Here are the lines:
I watched stars fall / And dreamed without knowing the sea / While the trains / Followed their indecipherable route / I speak of the humble / panting trains of childhood / Made to the measure of astonishment / Laden with unsuspected remoteness. / When they whistle in memory / There is no such nostalgia.
Yoel himself reminds us that «an image is not only what it represents in itself. Within its autonomy, the past, the present and the future interact». For him, both the train and the boats are a metaphor for «the penance of time».
In the exhibition to which I refer, and which the public in Guanajuato will be able to enjoy, the painter confesses that he set out to «resize» these objects because they have an indisputable affinity with the human being. He decided to place them in barren spaces, lost places, where there seems to be no human trace, with the clear intention of giving them a voice, of drawing attention to them, of making visible the abandonment to which they were subjected.
Abandonment that also belongs to us, because in every piece of wood or metal that time devours, there is something of ourselves that dies or is transformed. If we are attentive to what the artist suggests to us in each piece, we can realise that in these barren solitudes, life continues to bubble up in its own way.
Those of us who have been lucky enough to know the work of Yoel Díaz Galvez, to be in his studio, know the professional rigour with which this artist faces the challenge of each piece, we have been able to confirm the mastery of his own style, in which he dialogues, without conflict, the most careful realism, with the fluency of abstraction where the capacity for poetic suggestions has no limits. A careful draughtsman, this artist has unravelled the map of the human body, allowing us to feel, down to the smallest detail, every fragment of the skin or the astonishment of eyes that have just emerged from the germinal waters. Sometimes, in front of one of his paintings, where the human figure is the protagonist, I have felt the sensation that I can guess the pulsation of the blood beating in the labyrinth of the veins, or that I can discover, in the perfection of a face, all the questions and no true answer. To achieve this perfection, Yoel confesses, stripping away any veil of mystery, that it is only the result of a fusion of «different elements of contemporary art». We know that this is not enough to produce the splendid works that come out of his hands. In this exhibition, Díaz Gálvez, owner of his own language, confirming his mastery in drawing and in the use of a very particular palette of colours, invites us to reflect with each piece, invites us to reject that attitude of detachment, of fierce selfishness that characterises contemporary man and distances him, more and more, from that which has to do with the essence of being. In this dialogue of time, which we discover in each stroke on the canvas, the painter seems to remind us that whoever forgets the past forfeits the future, whoever abandons what yesterday allowed him to walk, laugh, dream, have ideals and love, is condemned.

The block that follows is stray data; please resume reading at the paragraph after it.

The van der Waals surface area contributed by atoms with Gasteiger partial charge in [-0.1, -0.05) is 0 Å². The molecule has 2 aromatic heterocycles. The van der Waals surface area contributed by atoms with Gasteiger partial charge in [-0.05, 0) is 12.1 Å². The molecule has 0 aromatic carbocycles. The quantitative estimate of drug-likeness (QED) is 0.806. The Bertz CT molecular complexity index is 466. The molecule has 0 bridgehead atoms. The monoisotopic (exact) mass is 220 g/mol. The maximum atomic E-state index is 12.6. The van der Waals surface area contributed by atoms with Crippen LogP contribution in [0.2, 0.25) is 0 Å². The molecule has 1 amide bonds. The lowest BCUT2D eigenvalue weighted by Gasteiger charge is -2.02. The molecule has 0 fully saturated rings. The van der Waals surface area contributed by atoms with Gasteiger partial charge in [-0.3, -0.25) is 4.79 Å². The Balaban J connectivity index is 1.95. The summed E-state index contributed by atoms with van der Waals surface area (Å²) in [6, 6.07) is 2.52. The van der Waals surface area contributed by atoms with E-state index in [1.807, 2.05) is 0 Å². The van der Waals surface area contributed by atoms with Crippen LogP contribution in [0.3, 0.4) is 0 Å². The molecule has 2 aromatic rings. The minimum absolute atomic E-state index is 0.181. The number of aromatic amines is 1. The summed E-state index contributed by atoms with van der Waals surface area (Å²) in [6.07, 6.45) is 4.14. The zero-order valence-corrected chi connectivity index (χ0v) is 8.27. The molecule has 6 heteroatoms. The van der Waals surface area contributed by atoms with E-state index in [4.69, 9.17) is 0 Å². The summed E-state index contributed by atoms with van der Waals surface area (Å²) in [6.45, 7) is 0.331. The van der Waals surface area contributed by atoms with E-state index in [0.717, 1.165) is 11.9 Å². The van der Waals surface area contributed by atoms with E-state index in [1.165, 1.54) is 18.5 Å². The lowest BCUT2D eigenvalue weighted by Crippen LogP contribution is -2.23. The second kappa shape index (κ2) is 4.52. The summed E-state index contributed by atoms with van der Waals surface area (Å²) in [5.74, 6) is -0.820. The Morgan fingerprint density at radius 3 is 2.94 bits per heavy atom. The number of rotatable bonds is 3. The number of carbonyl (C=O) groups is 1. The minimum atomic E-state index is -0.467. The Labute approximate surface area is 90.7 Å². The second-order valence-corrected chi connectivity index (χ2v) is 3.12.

The exhibition before the viewers is the result of a creative sleeplessness. In these pieces, the artist gives us his vision of the world, his particular way of interpreting reality, not by reproducing it,but by recreating it. Although it would be fairer to say, proposing another reality, one that has more to do with what is felt, with what is born of our spirit; a reality that occupies that intangible territory of memory where all things acquire their true human dimension.